Sefa Karacan | Anadolu Agency | Getty Images
Russia’s Energy Minister Alexander Novak said the oil market is likely to move into balance by the first quarter of 2018.
The deal has so far led to a pullback of around 1.2 million barrels per day (bpd) of production generated by OPEC members and around an additional half of that figure again by non-OPEC participants. However, compliance has been weakening according to monitors at the International Energy Agency, who claim that OPEC members’ levels of compliance slipped to their poorest in six months in June as several countries elected to produce beyond the agreed limits.
Brent oil was trading 0.29 percent higher at $52.50 per barrel at 9:50 a.m. London time on Tuesday while WTI was over a percent higher at $47.79. Since the original agreement was announced last November, Brent has gained around 6 percent while WTI has moved 13 percent higher.
In addition to the effects of the agreement, increasing output from U.S. shale producers and a measured recovery in global demand have also been key influences pulling and pushing on the oil market over that period.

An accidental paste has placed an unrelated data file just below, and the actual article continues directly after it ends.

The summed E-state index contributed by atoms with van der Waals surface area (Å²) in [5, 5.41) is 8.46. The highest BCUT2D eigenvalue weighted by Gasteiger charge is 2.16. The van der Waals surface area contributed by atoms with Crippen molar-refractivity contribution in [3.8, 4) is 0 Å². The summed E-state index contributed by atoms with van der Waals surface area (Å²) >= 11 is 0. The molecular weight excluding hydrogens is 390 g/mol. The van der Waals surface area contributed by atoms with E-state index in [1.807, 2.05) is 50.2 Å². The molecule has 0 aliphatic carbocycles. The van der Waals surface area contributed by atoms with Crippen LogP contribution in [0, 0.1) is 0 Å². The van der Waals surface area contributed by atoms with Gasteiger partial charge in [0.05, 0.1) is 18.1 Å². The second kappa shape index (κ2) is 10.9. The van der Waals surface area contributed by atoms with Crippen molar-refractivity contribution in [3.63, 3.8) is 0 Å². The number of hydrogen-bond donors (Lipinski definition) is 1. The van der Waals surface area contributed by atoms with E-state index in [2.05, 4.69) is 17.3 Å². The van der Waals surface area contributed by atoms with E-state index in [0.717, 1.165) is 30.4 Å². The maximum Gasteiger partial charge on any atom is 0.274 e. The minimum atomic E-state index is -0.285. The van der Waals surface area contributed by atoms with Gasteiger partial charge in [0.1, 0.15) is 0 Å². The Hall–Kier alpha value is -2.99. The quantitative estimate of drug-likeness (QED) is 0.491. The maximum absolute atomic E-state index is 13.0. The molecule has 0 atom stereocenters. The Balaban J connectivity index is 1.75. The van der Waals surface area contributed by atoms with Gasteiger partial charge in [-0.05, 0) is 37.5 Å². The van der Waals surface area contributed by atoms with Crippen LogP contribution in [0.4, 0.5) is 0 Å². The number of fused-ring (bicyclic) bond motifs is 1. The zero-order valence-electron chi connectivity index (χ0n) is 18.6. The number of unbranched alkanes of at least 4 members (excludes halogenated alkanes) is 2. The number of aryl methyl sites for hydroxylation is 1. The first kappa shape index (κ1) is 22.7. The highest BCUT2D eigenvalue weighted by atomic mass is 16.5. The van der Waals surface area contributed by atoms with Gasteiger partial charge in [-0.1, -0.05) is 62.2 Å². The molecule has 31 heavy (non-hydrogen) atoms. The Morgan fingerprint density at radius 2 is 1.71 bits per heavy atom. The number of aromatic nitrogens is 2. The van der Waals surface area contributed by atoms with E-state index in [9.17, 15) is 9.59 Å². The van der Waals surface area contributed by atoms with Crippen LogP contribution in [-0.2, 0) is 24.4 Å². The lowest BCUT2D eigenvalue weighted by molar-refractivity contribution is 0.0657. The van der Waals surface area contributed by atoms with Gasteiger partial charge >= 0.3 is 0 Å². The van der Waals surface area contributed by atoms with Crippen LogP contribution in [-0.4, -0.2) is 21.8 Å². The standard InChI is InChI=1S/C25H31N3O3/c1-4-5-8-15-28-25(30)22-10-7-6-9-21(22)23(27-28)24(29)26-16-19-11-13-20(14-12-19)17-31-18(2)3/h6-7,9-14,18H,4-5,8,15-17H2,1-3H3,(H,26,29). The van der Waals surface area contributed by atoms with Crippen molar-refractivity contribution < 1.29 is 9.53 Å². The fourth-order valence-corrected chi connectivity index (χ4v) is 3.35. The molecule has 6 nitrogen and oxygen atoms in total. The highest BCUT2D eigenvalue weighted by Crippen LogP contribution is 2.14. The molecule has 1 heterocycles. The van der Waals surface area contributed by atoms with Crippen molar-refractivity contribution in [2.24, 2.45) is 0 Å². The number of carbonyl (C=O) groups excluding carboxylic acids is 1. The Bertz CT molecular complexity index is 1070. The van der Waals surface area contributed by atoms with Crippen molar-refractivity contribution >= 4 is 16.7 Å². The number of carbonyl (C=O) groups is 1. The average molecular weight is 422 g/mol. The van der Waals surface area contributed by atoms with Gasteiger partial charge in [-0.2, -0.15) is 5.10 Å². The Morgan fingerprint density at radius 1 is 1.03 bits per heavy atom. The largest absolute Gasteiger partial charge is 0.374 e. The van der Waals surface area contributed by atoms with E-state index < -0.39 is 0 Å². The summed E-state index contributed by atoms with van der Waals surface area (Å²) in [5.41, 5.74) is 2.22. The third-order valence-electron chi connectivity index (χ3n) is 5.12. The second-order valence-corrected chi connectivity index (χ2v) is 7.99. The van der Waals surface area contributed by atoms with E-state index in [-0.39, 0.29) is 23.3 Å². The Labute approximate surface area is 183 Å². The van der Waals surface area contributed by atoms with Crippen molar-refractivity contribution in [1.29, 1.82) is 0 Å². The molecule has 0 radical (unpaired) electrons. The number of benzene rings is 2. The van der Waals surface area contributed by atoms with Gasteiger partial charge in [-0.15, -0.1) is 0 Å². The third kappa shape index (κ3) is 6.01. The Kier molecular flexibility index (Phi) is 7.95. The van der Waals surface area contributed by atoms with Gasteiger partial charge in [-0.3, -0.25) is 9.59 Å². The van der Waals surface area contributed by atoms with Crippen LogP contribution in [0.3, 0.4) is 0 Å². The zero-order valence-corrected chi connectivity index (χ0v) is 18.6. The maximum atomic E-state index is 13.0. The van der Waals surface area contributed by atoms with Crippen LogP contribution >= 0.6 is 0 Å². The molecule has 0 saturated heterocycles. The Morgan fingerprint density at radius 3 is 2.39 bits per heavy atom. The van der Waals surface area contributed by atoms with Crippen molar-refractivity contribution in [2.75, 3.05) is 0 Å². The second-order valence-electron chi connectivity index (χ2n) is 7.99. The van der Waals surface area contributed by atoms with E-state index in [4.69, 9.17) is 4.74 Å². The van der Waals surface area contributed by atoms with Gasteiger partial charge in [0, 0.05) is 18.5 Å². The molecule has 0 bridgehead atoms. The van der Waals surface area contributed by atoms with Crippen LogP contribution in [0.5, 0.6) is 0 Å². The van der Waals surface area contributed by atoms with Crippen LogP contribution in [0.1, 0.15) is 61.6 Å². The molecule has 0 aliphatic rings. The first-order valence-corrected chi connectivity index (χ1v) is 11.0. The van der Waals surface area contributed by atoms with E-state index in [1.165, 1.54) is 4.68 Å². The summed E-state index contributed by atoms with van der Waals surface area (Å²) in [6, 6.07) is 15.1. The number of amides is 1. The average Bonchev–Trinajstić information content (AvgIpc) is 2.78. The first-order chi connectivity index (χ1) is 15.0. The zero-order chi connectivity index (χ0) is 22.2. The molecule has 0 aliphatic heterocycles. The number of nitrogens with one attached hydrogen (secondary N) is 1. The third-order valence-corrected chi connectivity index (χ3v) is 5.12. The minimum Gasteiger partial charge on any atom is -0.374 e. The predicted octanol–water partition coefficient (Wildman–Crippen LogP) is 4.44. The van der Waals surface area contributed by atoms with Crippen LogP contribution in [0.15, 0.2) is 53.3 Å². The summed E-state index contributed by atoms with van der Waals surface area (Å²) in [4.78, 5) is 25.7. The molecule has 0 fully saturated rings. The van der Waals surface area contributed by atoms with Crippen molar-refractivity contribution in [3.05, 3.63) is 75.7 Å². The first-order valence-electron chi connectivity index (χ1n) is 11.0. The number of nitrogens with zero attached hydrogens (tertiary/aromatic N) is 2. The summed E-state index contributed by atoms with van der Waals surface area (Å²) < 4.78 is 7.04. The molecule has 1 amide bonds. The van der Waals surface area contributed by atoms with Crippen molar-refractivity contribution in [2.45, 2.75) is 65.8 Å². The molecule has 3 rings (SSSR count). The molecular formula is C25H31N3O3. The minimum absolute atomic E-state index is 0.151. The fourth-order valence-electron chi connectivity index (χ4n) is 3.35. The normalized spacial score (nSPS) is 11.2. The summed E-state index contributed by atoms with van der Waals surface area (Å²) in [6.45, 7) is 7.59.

In the past week, prices have been supported by the supply hit caused by Hurricane Harvey in the U.S. as well as mounting geopolitical tensions – a factor which should keep bolstering the market should the situation with North Korea continue to degenerate, according to Goldman Sachs’s Michele Della Vigna.
“Typically any sign of political disruption, political tension, should actually have a positive impact on Brent – because currently we live in a period of still healthy spare capacity, that political premium is likely to be more reduced,” Della Vigna, co-head of European equity research at the U.S. investment bank, told CNBC on Monday.
“I think any sign of global instability overall should be supportive for the oil price.”